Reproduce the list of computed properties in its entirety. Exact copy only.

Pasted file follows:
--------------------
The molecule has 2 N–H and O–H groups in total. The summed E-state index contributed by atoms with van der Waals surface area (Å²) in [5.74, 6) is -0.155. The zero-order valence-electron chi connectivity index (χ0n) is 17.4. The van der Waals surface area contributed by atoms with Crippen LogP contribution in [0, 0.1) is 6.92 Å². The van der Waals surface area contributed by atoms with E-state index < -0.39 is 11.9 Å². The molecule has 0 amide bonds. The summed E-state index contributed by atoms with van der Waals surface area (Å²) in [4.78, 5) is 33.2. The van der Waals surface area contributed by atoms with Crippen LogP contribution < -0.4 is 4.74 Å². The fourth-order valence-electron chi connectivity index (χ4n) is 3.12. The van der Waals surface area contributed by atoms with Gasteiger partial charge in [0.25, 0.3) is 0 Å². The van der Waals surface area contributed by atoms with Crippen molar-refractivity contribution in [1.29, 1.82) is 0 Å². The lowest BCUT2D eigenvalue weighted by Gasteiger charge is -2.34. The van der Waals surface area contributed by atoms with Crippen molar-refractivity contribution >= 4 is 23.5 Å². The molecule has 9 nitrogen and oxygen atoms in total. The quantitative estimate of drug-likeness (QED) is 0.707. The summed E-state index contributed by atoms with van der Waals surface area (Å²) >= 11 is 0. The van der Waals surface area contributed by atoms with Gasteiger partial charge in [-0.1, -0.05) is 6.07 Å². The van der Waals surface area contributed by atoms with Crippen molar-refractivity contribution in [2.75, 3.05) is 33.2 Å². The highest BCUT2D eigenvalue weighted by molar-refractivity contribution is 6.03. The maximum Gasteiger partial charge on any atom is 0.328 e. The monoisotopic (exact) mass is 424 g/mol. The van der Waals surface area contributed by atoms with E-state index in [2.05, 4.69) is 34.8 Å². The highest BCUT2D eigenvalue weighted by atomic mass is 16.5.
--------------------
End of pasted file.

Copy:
The molecule has 2 N–H and O–H groups in total. The summed E-state index contributed by atoms with van der Waals surface area (Å²) in [5.74, 6) is -0.155. The zero-order valence-electron chi connectivity index (χ0n) is 17.4. The van der Waals surface area contributed by atoms with Crippen LogP contribution in [0, 0.1) is 6.92 Å². The van der Waals surface area contributed by atoms with E-state index < -0.39 is 11.9 Å². The molecule has 0 amide bonds. The summed E-state index contributed by atoms with van der Waals surface area (Å²) in [4.78, 5) is 33.2. The van der Waals surface area contributed by atoms with Crippen LogP contribution < -0.4 is 4.74 Å². The fourth-order valence-electron chi connectivity index (χ4n) is 3.12. The van der Waals surface area contributed by atoms with Gasteiger partial charge in [0.25, 0.3) is 0 Å². The van der Waals surface area contributed by atoms with Crippen molar-refractivity contribution in [1.29, 1.82) is 0 Å². The lowest BCUT2D eigenvalue weighted by Gasteiger charge is -2.34. The van der Waals surface area contributed by atoms with Crippen molar-refractivity contribution >= 4 is 23.5 Å². The molecule has 9 nitrogen and oxygen atoms in total. The quantitative estimate of drug-likeness (QED) is 0.707. The summed E-state index contributed by atoms with van der Waals surface area (Å²) >= 11 is 0. The van der Waals surface area contributed by atoms with Gasteiger partial charge in [-0.1, -0.05) is 6.07 Å². The van der Waals surface area contributed by atoms with Crippen molar-refractivity contribution in [2.75, 3.05) is 33.2 Å². The highest BCUT2D eigenvalue weighted by molar-refractivity contribution is 6.03. The maximum Gasteiger partial charge on any atom is 0.328 e. The monoisotopic (exact) mass is 424 g/mol. The van der Waals surface area contributed by atoms with E-state index in [2.05, 4.69) is 34.8 Å². The highest BCUT2D eigenvalue weighted by atomic mass is 16.5.